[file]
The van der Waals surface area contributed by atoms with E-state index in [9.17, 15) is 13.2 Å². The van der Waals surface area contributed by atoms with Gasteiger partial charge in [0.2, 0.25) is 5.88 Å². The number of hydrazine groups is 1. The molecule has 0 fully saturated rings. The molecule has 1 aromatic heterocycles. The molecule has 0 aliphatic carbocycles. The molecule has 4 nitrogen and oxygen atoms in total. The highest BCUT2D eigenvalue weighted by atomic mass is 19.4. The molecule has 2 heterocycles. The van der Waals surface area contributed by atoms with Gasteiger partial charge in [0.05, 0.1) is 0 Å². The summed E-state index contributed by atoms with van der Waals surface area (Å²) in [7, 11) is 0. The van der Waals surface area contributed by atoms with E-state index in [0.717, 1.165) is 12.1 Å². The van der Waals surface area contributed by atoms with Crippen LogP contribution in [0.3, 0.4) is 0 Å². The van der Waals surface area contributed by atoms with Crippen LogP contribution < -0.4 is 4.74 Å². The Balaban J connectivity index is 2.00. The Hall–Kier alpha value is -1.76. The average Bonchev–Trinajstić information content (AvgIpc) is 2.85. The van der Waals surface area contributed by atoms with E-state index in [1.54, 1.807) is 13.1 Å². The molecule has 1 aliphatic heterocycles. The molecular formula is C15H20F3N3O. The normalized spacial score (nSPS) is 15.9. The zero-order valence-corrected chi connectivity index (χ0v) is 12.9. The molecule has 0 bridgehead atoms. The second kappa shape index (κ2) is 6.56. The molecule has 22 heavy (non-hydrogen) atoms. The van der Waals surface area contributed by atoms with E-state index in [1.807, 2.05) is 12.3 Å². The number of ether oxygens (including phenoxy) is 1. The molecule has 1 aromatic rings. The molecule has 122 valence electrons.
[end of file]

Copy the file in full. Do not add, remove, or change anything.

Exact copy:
The van der Waals surface area contributed by atoms with E-state index in [9.17, 15) is 13.2 Å². The van der Waals surface area contributed by atoms with Gasteiger partial charge in [0.2, 0.25) is 5.88 Å². The number of hydrazine groups is 1. The molecule has 0 fully saturated rings. The molecule has 1 aromatic heterocycles. The molecule has 0 aliphatic carbocycles. The molecule has 4 nitrogen and oxygen atoms in total. The highest BCUT2D eigenvalue weighted by atomic mass is 19.4. The molecule has 2 heterocycles. The van der Waals surface area contributed by atoms with Gasteiger partial charge in [0.05, 0.1) is 0 Å². The summed E-state index contributed by atoms with van der Waals surface area (Å²) in [7, 11) is 0. The van der Waals surface area contributed by atoms with E-state index in [0.717, 1.165) is 12.1 Å². The van der Waals surface area contributed by atoms with Crippen LogP contribution in [0.3, 0.4) is 0 Å². The van der Waals surface area contributed by atoms with Crippen LogP contribution < -0.4 is 4.74 Å². The Balaban J connectivity index is 2.00. The Hall–Kier alpha value is -1.76. The average Bonchev–Trinajstić information content (AvgIpc) is 2.85. The van der Waals surface area contributed by atoms with E-state index in [1.54, 1.807) is 13.1 Å². The molecule has 1 aliphatic heterocycles. The molecular formula is C15H20F3N3O. The normalized spacial score (nSPS) is 15.9. The zero-order valence-corrected chi connectivity index (χ0v) is 12.9. The molecule has 0 bridgehead atoms. The second kappa shape index (κ2) is 6.56. The molecule has 22 heavy (non-hydrogen) atoms. The van der Waals surface area contributed by atoms with E-state index in [1.807, 2.05) is 12.3 Å². The number of ether oxygens (including phenoxy) is 1. The molecule has 1 aromatic rings. The molecule has 122 valence electrons.